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Neathery v. Rench


July 15, 2010


The opinion of the court was delivered by: J. Phil Gilbert District Judge


This matter comes before the Court on Defendant Brad Rench's (hereinafter "Rench") Motion to Dismiss (Doc. 23). Plaintiff Ivan Neathery (hereinafter "Neathery") filed a Response (Doc. 23) thereto. Defendant Clay Winfield (hereinafter "Winfield"), acting pro se, also filed a Motion to Dismiss (Doc. 32) that incorporated Rench's dismissal motion, to which Neathery also filed a Response (Doc. 38).

For the following reasons, the Court GRANTS the instant motions.


As a preliminary matter, the Court notes that Defendants' motions again fail to specify a rule under which they are filed. Nevertheless, the Court assumes that the motions to dismiss are for failure to state a claim upon which relief can be granted pursuant to Federal Rule of Civil Procedure 12(b)(6).

I. Facts

For motions made under Federal Rule 12(b)(6), the Court must accept all factual allegations in the complaint as true and draw all reasonable inferences from those facts in favor of the plaintiff. Erickson v. Pardus, 551 U.S. 89, 94 (2007) (per curiam) (quoting Bell Atlantic Corp. v. Twombly, 550 U.S. 544, 555 (2007)); Tricontinental Indus., Ltd. v. PricewaterhouseCoopers, LLP, 475 F.3d 824, 833 (7th Cir. 2007). The Court, accepting all of Neathery's factual allegations as true and drawing all reasonable inferences in his favor, finds as follows:

Rench, the president of Meridian Bank, and Winfield and Timothy Keiser (hereinafter "Keiser"), members of the board of directors of Meridian Bank, allowed Meridian Bank to extend loans to themselves to purchase real estate subject to lower interest rates than they would receive with any other bank. These individuals were able to extend these loans by fraudulently pledging security. Further, the trio caused Meridian Bank to purchase real estate at an amount more than five times the amount of the fair market value. These individuals abused their respective positions and inside information and engaged in conduct that benefitted them on a personal basis, to the detriment of Meridian Bank and its shareholders.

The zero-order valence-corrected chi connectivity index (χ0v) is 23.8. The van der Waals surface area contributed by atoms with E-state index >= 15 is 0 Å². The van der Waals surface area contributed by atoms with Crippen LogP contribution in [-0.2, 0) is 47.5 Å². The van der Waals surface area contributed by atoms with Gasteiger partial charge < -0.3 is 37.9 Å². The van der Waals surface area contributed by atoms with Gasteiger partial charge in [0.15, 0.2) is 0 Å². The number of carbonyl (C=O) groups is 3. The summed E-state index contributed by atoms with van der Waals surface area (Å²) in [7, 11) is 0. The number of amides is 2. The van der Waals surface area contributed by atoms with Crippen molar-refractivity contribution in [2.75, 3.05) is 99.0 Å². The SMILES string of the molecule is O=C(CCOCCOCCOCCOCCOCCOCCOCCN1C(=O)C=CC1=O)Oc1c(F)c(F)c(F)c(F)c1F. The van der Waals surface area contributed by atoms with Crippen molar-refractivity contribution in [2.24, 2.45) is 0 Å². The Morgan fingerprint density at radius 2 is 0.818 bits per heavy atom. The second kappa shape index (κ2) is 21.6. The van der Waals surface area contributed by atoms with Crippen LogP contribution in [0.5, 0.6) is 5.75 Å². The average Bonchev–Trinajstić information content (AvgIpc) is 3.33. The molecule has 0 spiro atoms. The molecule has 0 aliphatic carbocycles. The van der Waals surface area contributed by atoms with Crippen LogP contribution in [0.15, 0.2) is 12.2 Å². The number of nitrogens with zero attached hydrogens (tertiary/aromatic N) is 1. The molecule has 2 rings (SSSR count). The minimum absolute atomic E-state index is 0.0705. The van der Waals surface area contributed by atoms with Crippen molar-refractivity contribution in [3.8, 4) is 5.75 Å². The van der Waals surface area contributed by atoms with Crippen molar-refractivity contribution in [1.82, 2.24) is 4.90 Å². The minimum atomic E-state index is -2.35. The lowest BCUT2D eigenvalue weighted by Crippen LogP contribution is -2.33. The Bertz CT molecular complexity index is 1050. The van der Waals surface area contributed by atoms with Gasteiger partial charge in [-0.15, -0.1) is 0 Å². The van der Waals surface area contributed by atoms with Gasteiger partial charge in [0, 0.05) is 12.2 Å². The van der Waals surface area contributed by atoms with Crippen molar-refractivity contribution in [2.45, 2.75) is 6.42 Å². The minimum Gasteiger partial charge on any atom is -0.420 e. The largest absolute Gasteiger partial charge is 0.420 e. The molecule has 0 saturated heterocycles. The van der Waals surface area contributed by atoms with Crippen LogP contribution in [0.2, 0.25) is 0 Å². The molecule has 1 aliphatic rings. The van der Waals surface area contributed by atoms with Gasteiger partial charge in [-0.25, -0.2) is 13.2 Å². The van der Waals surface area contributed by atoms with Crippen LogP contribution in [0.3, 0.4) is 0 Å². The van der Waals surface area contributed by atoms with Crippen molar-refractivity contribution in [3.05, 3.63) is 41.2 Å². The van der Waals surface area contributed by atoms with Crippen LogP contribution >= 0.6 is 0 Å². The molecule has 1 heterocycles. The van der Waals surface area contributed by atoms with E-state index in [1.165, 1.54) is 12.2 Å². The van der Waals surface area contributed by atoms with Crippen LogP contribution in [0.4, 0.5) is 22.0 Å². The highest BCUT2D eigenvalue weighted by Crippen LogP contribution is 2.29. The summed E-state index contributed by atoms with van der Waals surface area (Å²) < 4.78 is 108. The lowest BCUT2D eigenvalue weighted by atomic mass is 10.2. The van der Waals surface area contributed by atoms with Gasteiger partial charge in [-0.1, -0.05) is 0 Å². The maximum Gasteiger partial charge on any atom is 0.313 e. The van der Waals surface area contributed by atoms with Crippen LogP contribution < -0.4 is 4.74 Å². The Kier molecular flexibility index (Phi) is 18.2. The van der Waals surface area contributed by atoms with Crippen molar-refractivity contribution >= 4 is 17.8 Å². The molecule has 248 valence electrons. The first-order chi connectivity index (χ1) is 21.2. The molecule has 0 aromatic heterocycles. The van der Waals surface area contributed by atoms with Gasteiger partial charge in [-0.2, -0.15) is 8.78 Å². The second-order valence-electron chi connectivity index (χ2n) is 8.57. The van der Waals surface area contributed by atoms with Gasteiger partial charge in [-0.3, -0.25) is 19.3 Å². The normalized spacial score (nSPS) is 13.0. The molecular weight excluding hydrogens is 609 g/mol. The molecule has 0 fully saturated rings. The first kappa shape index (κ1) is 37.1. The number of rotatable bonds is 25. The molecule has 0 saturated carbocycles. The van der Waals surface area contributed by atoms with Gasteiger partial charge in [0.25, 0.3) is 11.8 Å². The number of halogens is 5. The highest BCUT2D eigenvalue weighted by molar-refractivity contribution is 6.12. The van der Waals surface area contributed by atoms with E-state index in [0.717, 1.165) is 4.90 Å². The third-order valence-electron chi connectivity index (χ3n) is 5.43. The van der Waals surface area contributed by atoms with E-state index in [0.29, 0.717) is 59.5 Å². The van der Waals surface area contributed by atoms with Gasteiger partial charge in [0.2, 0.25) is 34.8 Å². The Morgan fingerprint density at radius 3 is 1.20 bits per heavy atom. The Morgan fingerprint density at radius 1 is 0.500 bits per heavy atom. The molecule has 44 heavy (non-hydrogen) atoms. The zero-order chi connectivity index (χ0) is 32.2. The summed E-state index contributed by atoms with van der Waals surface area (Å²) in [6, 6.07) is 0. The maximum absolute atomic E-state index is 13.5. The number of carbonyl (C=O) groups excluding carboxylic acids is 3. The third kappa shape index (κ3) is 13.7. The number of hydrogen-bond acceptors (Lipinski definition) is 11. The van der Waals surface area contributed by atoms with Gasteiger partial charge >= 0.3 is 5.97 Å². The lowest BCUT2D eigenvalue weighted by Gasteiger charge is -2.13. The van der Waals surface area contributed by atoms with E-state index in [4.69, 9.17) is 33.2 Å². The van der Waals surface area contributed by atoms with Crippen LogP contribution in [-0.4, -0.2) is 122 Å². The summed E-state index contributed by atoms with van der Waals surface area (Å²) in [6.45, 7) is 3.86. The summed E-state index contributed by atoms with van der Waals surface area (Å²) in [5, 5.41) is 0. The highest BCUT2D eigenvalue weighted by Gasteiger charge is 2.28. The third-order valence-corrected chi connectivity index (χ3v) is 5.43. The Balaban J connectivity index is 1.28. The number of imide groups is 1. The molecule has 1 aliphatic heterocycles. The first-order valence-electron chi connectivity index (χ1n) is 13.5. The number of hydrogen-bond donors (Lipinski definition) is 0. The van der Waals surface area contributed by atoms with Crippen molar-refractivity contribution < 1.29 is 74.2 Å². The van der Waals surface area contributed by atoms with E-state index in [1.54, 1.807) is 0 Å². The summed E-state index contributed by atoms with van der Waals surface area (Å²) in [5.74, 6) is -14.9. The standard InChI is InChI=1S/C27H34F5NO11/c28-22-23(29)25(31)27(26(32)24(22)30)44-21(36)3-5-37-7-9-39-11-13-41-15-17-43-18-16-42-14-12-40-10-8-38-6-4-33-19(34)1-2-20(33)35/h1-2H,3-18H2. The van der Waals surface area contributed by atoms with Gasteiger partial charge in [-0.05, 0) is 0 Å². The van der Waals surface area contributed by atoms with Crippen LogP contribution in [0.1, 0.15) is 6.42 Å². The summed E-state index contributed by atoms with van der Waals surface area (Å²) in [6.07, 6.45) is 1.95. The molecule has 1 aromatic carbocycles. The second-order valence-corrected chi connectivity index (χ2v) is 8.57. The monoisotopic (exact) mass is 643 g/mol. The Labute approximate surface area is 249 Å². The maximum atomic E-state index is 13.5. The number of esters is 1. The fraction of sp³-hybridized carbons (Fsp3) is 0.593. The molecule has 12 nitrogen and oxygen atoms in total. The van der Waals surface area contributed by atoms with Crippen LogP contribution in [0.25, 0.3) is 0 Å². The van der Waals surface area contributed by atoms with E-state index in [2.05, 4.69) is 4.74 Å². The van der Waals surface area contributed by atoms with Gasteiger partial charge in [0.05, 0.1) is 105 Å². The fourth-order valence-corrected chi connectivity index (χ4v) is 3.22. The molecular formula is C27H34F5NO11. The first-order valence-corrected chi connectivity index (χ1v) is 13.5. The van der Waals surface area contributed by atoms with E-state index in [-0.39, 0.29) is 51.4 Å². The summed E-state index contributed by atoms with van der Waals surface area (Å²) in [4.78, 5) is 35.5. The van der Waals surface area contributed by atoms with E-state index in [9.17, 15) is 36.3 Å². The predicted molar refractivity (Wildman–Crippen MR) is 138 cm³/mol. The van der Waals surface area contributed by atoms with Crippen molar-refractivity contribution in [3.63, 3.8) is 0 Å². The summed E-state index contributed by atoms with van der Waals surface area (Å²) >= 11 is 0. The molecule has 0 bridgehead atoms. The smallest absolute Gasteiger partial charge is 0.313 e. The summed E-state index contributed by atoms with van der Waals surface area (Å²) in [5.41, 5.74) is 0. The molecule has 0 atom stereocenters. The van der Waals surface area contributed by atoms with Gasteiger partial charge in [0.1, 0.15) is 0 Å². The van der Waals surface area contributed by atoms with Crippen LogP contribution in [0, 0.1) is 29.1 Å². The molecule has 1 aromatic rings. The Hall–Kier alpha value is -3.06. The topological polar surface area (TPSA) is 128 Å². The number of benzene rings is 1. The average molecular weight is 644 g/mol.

Defendants also provided fictitious information to Neathery, an individual shareholder of Meridian Bank, regarding the financial state of the bank, its lending policies and procedures, and its operational policies and procedures. They represented there would be no self dealing or mismanagement of capital. Defendants represented to him that his shareholder voting rights would not be affected by the actions, inactions or conduct of the board or officers of the bank. In reliance on these representations, Neathery bought shares of stock.

On October 10, 2008, the director of the Illinois Department of Financial and Professional Regulation, Division of Banking, closed Meridian Bank and appointed the Federal Deposit Insurance Corporation (hereinafter "FDIC") as its receiver. The FDIC accepted its appointment and thereafter succeeded to all rights, titles, and powers and privileges of Meridian Bank pursuant to 12 U.S.C. § 1821 (c)(3)(A), including the right to bring a derivative claim against the corporation. (See Doc. 2, Exh. B). Neathery, an individual shareholder of Meridian Bank, did not receive notice of the receivership prior to filing his complaint in this case.

II. Relevant Procedural Posture